All this to say that the lasting popularity of mystery, suspense, and thrillers is based primarily on a hero bringing us justice, re-enforcing our belief that good will prevail and that light will shine again. As Dr. Schmid says at the end of his course:

Although experimental examples of mystery and suspense fiction may be well respected as aesthetic objects, they aren’t popular with wide audiences. In the final analysis, it seems that we can tolerate only so much experimentation and frustration. Perhaps the ultimate secret to great mystery and suspense fiction is that, in one way or another, it satisfies a deep-seated desire we all have for the world around us to make sense.

Isn’t that why you continue to read this kind of fiction? In a world that increasingly isn’t making sense, don’t we need these books more than ever?

 

22+

How to Describe Your Main Character

by James Scott Bell
@jamesscottbell

Going to be a long post today, so pack a lunch. And be prepared to add to the discussion. The issues are important and come to me by way of an email (quoted with permission):

I know what 3rd Person Limited is, how it works, etc. based on the books and writing groups, etc. One issue that keeps coming up in my critique group about my characters is I don’t describe them early on (i.e. first couple of chapters) as the three POV characters haven’t met or interacted as of yet. I know the reflection scenario is cliche, etc.

The question- do you know some different techniques that could be used to provide character description in the 3rd Person POV? For example, would something like this be okay?

Maxwell rubbed at the double cleft of his chin or His thick fingers combed through his mop of black hair picking up the oily grease used to mat it down.

The issues raised are these:

1. How much description of a main character do you need?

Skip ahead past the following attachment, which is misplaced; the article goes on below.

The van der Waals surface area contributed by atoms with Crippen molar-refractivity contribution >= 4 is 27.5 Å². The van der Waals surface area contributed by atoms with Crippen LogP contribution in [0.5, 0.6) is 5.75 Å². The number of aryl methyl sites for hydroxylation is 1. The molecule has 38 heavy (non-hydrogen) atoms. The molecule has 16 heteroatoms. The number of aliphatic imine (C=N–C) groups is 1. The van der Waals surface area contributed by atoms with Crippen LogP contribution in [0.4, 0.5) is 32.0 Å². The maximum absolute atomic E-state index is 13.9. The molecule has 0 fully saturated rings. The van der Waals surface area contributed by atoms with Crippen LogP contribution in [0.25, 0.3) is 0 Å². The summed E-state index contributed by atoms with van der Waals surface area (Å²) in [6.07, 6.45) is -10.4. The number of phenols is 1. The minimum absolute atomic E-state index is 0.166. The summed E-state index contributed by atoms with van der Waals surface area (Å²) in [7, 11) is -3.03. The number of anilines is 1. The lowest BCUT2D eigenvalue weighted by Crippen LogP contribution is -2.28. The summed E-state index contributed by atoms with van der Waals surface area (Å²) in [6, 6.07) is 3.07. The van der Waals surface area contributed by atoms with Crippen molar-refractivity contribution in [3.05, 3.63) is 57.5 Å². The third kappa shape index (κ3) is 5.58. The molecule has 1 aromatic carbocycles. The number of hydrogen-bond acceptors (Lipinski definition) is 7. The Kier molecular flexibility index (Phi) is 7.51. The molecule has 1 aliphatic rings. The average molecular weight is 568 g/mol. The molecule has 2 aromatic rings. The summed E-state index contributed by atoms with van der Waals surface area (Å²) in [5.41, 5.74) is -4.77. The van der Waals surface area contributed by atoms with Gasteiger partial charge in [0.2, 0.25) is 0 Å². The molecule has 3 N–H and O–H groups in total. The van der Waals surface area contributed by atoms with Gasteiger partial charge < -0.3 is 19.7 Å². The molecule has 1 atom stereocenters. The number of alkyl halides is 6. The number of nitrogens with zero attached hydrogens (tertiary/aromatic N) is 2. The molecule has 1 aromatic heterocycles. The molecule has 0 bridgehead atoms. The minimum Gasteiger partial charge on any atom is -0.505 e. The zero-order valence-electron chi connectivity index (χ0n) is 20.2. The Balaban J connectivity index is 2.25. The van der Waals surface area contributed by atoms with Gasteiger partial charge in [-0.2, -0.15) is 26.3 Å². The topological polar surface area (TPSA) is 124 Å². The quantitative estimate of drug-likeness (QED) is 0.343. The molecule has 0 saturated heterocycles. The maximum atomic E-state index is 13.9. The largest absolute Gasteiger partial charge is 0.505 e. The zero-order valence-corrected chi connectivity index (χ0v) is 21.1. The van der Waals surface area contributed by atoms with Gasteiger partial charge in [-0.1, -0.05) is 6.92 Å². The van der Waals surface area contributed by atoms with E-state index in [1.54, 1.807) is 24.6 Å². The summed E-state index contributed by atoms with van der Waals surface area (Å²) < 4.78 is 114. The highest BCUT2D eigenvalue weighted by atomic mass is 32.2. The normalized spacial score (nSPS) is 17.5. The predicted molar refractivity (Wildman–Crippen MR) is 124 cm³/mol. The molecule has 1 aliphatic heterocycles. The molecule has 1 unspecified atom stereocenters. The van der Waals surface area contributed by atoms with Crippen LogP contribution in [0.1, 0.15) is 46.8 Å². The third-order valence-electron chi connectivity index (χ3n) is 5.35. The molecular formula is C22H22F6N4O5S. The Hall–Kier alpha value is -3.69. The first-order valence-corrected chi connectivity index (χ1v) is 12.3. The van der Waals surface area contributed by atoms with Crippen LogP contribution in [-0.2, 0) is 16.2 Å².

2. What’s the best way to show descriptive elements on the page and remain true to POV?

3. What role does genre play in all this?

  1. How much description?

In days of yore, authors often began in an omniscient voice for a description of the protagonist before dropping down into Third Person POV. For example, here’s the first paragraph of Gone With the Wind:

Scarlett O’Hara was not beautiful, but men seldom realized it when caught by her charm as the Tarleton twins were. In her face were too sharply blended the delicate features of her mother, a Coast aristocrat of French descent, and the heavy ones of her florid Irish father. But it was an arresting face, pointed of chin, square of jaw. Her eyes were pale green without a touch of hazel, starred with bristly black lashes and slightly tilted at the ends. Above them, her thick black brows slanted upward, cutting a startling oblique line in her magnolia-white skin — that skin so prized by Southern women and so carefully guarded with bonnets, veils and mittens against hot Georgia suns.

And the opening of The Maltese Falcon: 

Samuel Spade’s jaw was long and bony, his chin a jutting v under the more flexible v of his mouth. His nostrils curved back to make another, smaller, v. His yellow-grey eyes were horizontal. The v motif was picked up again by thickish brows rising outward from twin creases above a hooked nose, and his pale brown hair grew down–from high flat temples–in a point on his forehead. He looked rather pleasantly like a blond satan.

And this from page 2 of For Whom the Bell Tolls: 

The young man, who was tall and thin, with sun-streaked fair hair, and a wind- and sun-burned face, who wore the sun-faded flannel shirt, a pair of peasant’s trousers and rope-soled shoes, leaned over, put his arm through one of the leather pack straps and swung the heavy pack up onto his shoulders.

There’s nothing technically wrong with any of these. It’s a style choice. And I don’t think readers care that much, as long as the description is short and sweet, and we get to some action soon.

But styles change, and today the preferred method is to keep the POV consistent from the jump.

The real question is this: how much detail do we need? And I’m going to say: not much.

Why not? Because all readers form an immediate picture of a character the moment they appear on the page. Without any description at all, we create a visual image, usually based on the actions and dialogue going on.

And you know what else? That picture will usually defy writerly details. Does anyone really picture Sam Spade as a “blond satan”? (I know, it’s probably because of Bogart…but even so, I can’t imagine Spade ever as being blond.) My picture of Spade emerges from the way he talks and how he treats the other characters.

In Dean Koontz’s Sole Survivor, Joe Carpenter wakes up in the middle of the night, clutching his pillow, calling out his dead wife’s name in the dark. Koontz describes the spare apartment he’s in. No bed, just a mattress. No other furniture. He goes to the refrigerator and gets a beer. He sits on the mattress and drinks.